public List<Contributor> contributors(String owner, String repo) {
    return clientContext.request()
      .path("repos").path(owner).path(repo).path("contributors")
      .GET()
      .list(Contributor.class);
  }

}

Response types

Below is a tabe of the API response types can be used and the resulting generated code.

Method response type Generated code
voidasVoid()
StringasPlainString().body()
Tbean(T.class)
List<T>list(T.class)
Stream<T>stream(T.class)
HttpResponse<Void>asVoid()
HttpResponse<String>asString()
HttpResponse<byte[]>asByteArray()
HttpResponse<InputStream>asInputStream()
HttpResponse<Stream<String>>asLines()
  
  
CompletableFuture<T>async().bean(T.class)
CompletableFuture<List<T>>async().list(T.class)
CompletableFuture<Stream<T>>async().stream(T.class)
CompletableFuture<HttpResponse<Void>>async().asVoid()
CompletableFuture<HttpResponse<String>>async().asString()
CompletableFuture<HttpResponse<byte[]>>async().asByteArray()
CompletableFuture<HttpResponse<InputStream>>async().asInputStream()
CompletableFuture<HttpResponse<Stream<String>>>async().asLines()
  
HttpCall<T>call().bean(T.class)
HttpCall<List<T>>call().list(T.class)
HttpCall<Stream<T>>call().stream(T.class)
HttpCall<HttpResponse<Void>>call().asVoid()
HttpCall<HttpResponse<String>>call().asString()
HttpCall<HttpResponse<byte[]>>call().asByteArray()
HttpCall<HttpResponse<InputStream>>call().asInputStream()
HttpCall<HttpResponse<Stream<String>>>call().asLines()

HttpResponse.BodyHandler parameter

The method can also declare one parameter of type java.net.http.HttpResponse.BodyHandler and this will be used to handle the response body. This can be a specific generic type like BodyHandler<Path> or more general type like BodyHandler<T>.

@Get("/{id}")
HttpResponse<Path> getWithHandler(String id, HttpResponse.BodyHandler<Path> myHandler, String other);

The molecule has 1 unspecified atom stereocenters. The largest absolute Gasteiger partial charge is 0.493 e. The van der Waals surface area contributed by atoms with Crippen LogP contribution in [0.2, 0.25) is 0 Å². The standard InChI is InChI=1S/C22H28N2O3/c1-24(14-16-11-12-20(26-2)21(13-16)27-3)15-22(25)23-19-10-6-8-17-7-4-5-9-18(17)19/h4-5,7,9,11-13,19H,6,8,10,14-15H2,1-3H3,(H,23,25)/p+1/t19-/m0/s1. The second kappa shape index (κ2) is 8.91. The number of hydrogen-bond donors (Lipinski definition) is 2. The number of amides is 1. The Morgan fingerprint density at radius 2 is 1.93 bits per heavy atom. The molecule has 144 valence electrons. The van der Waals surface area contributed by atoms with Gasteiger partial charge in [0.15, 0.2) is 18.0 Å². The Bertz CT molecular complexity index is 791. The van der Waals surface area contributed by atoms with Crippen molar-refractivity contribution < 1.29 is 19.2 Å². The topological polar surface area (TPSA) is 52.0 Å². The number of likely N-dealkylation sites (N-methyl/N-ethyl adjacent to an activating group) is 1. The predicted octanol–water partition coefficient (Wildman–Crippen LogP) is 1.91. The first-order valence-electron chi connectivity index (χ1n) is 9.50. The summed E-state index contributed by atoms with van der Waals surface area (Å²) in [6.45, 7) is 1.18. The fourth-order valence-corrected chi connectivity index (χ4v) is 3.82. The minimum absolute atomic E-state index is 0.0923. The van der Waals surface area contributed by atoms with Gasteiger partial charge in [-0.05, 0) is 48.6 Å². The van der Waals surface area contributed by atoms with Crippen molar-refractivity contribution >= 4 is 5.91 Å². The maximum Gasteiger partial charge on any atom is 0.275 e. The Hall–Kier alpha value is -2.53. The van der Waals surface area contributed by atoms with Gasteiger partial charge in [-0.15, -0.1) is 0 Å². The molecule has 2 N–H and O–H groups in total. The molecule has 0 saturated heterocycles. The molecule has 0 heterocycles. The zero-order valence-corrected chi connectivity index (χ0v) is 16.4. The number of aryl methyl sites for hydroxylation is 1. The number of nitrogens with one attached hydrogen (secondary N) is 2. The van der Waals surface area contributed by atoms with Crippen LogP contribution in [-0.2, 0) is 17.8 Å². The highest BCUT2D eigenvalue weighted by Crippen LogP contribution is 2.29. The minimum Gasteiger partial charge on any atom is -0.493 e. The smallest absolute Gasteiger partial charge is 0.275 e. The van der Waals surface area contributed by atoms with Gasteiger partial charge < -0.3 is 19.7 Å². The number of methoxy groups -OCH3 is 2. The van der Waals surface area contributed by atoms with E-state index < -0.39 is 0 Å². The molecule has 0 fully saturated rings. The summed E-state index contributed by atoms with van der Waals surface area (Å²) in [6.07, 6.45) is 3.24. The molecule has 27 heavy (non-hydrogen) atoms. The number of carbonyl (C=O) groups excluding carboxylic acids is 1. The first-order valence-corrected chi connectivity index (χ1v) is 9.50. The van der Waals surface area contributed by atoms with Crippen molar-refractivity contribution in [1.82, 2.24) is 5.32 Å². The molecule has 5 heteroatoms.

The generated code uses the BodyHandler parameter to handle the response body. The resulting generated code includes .withHandler(myHandler):

// GET /{id}
@Override
public HttpResponse<Path> getWithHandler(String id, BodyHandler<Path> myHandler, String other) {
  return clientContext.request()
    .path(id)
    .queryParam("other", other)
    .GET()
    .withHandler(myHandler);
}

We can also use a more general handler like HttpResponse.BodyHandler<T>. For example:

@Get("/{id}")
<T> HttpResponse<T> getWithGeneralHandler(String id, HttpResponse.BodyHandler<T> myHandler);

The generated code uses the BodyHandler parameter to handle the response body.

// GET /{id}
@Override
public <T> HttpResponse<T> getWithGeneralHandler(String id, BodyHandler<T> myHandler) {
  return clientContext.request()
    .path(id)
    .GET()
    .withHandler(myHandler);
}

HttpRequest.BodyPublisher parameter

The method can also declare one parameter of type java.net.http.HttpRequest.BodyPublisher and this will be used for the request body.

@Post("/{id}/foo/{name}")
HttpResponse<Void> postWithBody(String id, String name, HttpRequest.BodyPublisher body);

The generated code uses the BodyPublisher parameter as the request body .body(body)

// POST /{id}/foo/{name}
@Override
public HttpResponse<Void> postWithBody(String id, String name, BodyPublisher body) {
  return clientContext.request()
    .path(id).path("foo").path(name)
    .body(body)
    .POST()
    .asVoid();
}

@Path

We can optionally put @Path on the interface type. This path is prefixed to the paths defined on the verb annotations @Get, @Post, @Put ....

For example, with @Path("/api/cats") all the paths defined have /api/cats prefixed.

@Client
@Path("/api/cats")
public interface Cats {

  @Get("{id}")
  Cat byId(UUID id);

  @Get("{id}/operations")
  List<Operation> operations(UUID id, OffsetDateTime since);

  @Get("all")
  Stream<Cat> all();

  @Post
  void create(Cat cat);
}

The generated paths for the methods above all have /api/cats prefix:

// GET {id}
.path("api").path("cats").path(id)

// GET {id}/operations